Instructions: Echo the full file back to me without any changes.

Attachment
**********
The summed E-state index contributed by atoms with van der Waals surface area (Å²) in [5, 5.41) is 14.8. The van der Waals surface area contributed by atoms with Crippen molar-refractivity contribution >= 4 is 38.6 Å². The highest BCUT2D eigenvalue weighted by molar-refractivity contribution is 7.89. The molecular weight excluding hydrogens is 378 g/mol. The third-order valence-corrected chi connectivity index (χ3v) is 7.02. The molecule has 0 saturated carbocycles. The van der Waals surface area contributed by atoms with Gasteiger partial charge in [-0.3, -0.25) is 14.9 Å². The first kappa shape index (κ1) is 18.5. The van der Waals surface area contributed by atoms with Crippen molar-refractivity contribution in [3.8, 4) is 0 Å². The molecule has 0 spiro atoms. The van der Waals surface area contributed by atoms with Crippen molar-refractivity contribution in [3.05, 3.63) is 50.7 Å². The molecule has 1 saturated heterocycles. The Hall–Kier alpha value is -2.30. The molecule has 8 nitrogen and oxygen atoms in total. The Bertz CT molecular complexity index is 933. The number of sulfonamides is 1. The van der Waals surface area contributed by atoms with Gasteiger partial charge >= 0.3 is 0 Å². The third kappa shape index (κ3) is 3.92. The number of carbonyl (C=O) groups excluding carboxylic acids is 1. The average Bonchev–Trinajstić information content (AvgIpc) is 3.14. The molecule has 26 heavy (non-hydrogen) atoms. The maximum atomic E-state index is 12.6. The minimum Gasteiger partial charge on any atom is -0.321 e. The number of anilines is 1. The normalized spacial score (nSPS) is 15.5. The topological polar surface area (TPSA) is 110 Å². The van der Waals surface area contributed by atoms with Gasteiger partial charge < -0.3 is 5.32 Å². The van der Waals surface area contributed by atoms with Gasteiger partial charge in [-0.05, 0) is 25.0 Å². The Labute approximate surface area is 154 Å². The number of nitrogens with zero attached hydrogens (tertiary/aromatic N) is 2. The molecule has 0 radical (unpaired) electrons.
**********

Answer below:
The summed E-state index contributed by atoms with van der Waals surface area (Å²) in [5, 5.41) is 14.8. The van der Waals surface area contributed by atoms with Crippen molar-refractivity contribution >= 4 is 38.6 Å². The highest BCUT2D eigenvalue weighted by molar-refractivity contribution is 7.89. The molecular weight excluding hydrogens is 378 g/mol. The third-order valence-corrected chi connectivity index (χ3v) is 7.02. The molecule has 0 saturated carbocycles. The van der Waals surface area contributed by atoms with Gasteiger partial charge in [-0.3, -0.25) is 14.9 Å². The first kappa shape index (κ1) is 18.5. The van der Waals surface area contributed by atoms with Crippen molar-refractivity contribution in [3.8, 4) is 0 Å². The molecule has 0 spiro atoms. The van der Waals surface area contributed by atoms with Crippen molar-refractivity contribution in [3.05, 3.63) is 50.7 Å². The molecule has 1 saturated heterocycles. The Hall–Kier alpha value is -2.30. The molecule has 8 nitrogen and oxygen atoms in total. The Bertz CT molecular complexity index is 933. The number of sulfonamides is 1. The van der Waals surface area contributed by atoms with Gasteiger partial charge >= 0.3 is 0 Å². The third kappa shape index (κ3) is 3.92. The number of carbonyl (C=O) groups excluding carboxylic acids is 1. The average Bonchev–Trinajstić information content (AvgIpc) is 3.14. The molecule has 26 heavy (non-hydrogen) atoms. The maximum atomic E-state index is 12.6. The minimum Gasteiger partial charge on any atom is -0.321 e. The number of anilines is 1. The normalized spacial score (nSPS) is 15.5. The topological polar surface area (TPSA) is 110 Å². The van der Waals surface area contributed by atoms with Gasteiger partial charge < -0.3 is 5.32 Å². The van der Waals surface area contributed by atoms with Gasteiger partial charge in [-0.05, 0) is 25.0 Å². The Labute approximate surface area is 154 Å². The number of nitrogens with zero attached hydrogens (tertiary/aromatic N) is 2. The molecule has 0 radical (unpaired) electrons.